Nice little run today. I took about 50 seconds off my average moving pace from two weeks ago and felt better doing it!


Sunday, February 10, 2013

Couldn't resist!

Had to do some speed work today:


How could I possibly have burned 400 more calories this week on the Don than I did last week at Hobbs running the same distance? I think my watch is broken.

Sunday, February 03, 2013

First Day of Pre-training!

Coming home:

Since my little 42.3-mile run at the end of November, I had run a total of nine easy miles, once with my sister at Woodlands in Texas and once around Fayetteville Lake. I wasn't injured or anything; I just wanted to give myself a break and address some other things for a while. Today, though, I couldn't stand it anymore. I had to go back to the Mother Trail at Hobbs for the first time since my 50k last June. My training plan states explicitly that training does not start before February 17th, but it does not forbid pre-training, so that's what I did.

New toy, I mean tool:

I'm glad I began running two years before GPS existed so I could learn to manage my runs the old-fashioned way: with a watch. Fortunately, though, this year they introduced a new technology called a Global Positioning System which is going to be a boon for trail runners everywhere. I bought one. As I went to bed last night, my plan was to run ten or so laps of the Don Tyson, wearing my new GPS watch, and then publish the run information to this humble blog. I didn't particularly want to run the Don on what I knew was going to be a beautiful day, but I love absurdity and nothing could be more absurd than running laps on a half-mile stretch of sidewalk wearing a GPS watch. In the morning, though, my Hobbs homing instinct was just too strong.

The Bunny Ears:

Non-Hobbsers might benefit from a quick explanation of some stylistic considerations regarding the Bashore Ridge Loop and the Dutton Hollow Loop which make up what everyone calls the Bunny Ears. The first thing is that in the trail running universe, there exists no such thing as running only one or the other of the bunny ears. If you break your ankle on the first one, you tape it up, find a good stick to use as a cane, and you finish the other loop. There are no clear rules beyond that, but the consensus opinion is that the most aesthetic route is to run the Bashore Ridge Loop first and to run both loops clockwise. That's all I've ever done. I like to park at the Piney Road access so I can finish my long runs on the Bunny Ears. The climb out of Dutton Hollow on tired legs is just glorious!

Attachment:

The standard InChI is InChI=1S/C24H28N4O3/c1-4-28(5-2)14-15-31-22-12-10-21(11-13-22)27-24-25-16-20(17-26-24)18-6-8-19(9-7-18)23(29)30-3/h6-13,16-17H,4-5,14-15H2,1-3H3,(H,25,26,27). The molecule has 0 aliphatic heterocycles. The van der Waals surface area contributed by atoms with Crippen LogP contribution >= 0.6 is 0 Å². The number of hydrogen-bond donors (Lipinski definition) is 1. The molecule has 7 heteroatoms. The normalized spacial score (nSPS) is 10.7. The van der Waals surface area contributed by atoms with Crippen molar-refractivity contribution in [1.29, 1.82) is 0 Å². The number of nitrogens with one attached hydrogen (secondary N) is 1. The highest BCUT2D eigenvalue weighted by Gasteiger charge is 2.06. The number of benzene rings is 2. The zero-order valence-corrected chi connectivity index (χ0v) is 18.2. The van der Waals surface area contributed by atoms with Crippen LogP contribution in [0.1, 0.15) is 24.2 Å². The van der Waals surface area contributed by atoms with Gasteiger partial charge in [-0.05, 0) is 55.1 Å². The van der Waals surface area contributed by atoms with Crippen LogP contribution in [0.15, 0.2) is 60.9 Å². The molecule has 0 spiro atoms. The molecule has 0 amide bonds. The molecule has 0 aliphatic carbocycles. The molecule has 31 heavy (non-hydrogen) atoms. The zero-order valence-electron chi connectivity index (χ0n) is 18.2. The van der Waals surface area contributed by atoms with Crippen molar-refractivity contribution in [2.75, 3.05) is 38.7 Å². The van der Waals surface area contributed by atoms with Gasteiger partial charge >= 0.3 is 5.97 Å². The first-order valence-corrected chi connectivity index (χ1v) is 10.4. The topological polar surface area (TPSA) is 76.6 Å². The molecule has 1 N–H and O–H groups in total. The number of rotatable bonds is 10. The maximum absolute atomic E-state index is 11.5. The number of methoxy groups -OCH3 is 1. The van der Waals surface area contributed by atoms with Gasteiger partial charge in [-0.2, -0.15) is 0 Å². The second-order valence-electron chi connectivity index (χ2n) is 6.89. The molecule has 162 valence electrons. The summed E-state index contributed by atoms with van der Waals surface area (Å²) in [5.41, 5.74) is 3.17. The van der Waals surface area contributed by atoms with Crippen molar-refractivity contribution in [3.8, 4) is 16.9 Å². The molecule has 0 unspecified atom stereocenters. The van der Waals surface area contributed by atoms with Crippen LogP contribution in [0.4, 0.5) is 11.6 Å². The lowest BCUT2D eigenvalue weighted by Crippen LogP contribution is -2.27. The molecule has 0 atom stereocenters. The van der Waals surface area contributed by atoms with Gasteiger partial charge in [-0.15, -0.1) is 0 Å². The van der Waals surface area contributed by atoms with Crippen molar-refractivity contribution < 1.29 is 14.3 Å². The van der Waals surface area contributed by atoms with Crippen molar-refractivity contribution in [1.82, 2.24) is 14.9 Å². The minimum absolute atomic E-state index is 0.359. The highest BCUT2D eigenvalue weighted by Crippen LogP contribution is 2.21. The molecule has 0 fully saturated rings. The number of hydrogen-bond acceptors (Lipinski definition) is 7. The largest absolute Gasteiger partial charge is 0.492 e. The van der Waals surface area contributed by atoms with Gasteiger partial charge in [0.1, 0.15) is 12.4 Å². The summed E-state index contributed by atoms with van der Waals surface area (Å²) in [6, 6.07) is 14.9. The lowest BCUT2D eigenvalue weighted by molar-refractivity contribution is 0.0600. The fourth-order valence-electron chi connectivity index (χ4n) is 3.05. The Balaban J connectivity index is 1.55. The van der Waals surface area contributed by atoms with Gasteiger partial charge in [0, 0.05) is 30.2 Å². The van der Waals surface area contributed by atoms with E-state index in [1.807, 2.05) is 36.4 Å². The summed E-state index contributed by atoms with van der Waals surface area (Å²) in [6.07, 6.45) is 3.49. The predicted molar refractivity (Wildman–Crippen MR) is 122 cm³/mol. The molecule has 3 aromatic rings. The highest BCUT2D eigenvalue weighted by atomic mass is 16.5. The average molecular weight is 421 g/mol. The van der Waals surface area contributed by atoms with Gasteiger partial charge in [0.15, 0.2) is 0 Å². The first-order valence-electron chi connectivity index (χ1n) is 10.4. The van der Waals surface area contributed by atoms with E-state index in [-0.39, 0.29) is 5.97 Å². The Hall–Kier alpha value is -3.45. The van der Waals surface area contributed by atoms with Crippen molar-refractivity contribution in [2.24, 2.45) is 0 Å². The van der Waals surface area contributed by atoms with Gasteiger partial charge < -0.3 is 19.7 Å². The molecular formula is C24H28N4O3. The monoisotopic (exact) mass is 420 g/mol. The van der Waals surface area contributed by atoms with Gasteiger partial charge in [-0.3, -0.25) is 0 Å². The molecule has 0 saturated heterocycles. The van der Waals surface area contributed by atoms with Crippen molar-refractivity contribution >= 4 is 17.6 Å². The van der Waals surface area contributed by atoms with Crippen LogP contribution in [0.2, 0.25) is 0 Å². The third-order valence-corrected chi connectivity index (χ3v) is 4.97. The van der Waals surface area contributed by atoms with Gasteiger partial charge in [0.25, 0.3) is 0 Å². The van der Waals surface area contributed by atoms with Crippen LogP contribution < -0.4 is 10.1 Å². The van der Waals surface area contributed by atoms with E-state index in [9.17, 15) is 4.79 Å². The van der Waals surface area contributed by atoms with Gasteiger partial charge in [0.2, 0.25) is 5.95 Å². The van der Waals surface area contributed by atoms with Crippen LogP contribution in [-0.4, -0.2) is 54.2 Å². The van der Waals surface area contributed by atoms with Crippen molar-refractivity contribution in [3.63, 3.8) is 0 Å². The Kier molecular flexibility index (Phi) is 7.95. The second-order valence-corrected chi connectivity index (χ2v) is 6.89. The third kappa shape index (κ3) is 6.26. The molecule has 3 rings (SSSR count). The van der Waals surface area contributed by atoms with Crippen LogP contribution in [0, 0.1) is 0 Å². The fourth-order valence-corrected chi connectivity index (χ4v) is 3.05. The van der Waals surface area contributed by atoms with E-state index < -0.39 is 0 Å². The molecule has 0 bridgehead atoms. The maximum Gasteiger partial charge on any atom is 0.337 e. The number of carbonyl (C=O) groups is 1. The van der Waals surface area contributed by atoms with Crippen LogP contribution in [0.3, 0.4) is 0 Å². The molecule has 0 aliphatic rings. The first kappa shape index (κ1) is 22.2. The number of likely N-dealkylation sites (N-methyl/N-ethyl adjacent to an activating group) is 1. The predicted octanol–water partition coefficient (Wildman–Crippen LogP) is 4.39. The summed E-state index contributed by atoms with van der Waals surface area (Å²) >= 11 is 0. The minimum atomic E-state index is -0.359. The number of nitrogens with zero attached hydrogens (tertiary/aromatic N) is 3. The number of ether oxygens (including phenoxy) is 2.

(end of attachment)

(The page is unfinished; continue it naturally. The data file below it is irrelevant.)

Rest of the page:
My pain place:

I've gone to my pain place on the Dutton Hollow Loop several times, the most special being the first time I got past 20 miles--I actually ran 22--which was my last run before my marathon last year. It was then that I had the first real-deal muscle cramp of my life, where I could see a knot the size of a baseball forming and releasing on top of my leg. I wasn't in that bad a shape today but I was definitely in pain, so I commemorated the event by sitting on the same log I sat on last year when I lost the use of my left leg for about ten minutes because of that awful cramp. This time I just watched my calves and quads dance around like they always do four hours into a run. It was nice

Garmin worthy:

I'd like to think I would have pushed just as hard today without the fancy GPS watch, but I just don't know. I was extremely surprised and pleased at how well I ran and how well I felt after running the Clifty and War Eagle loops, especially after my two-month hiatus. It would have been pretty easy to call the run a great success at that point and go on home. But I knew whatever run I did today was going to be published on this blog for God and everyone else to see. I made sure my run was worthy, and in my mind, it is. You can see everything--splits, pace, an aerial photo, even replay the run--right here:


Please do take a look and let me know if you can see it. I may need to change privacy setting or something.

On second thought . . .

This was a really hard run, so much so that calling it pre-training is probably what Winston Churchill would call a "terminological inexactitude." No. I think I can say that my training for the Inaugural FlatRock 101k Ultra Trail Race has officially begun!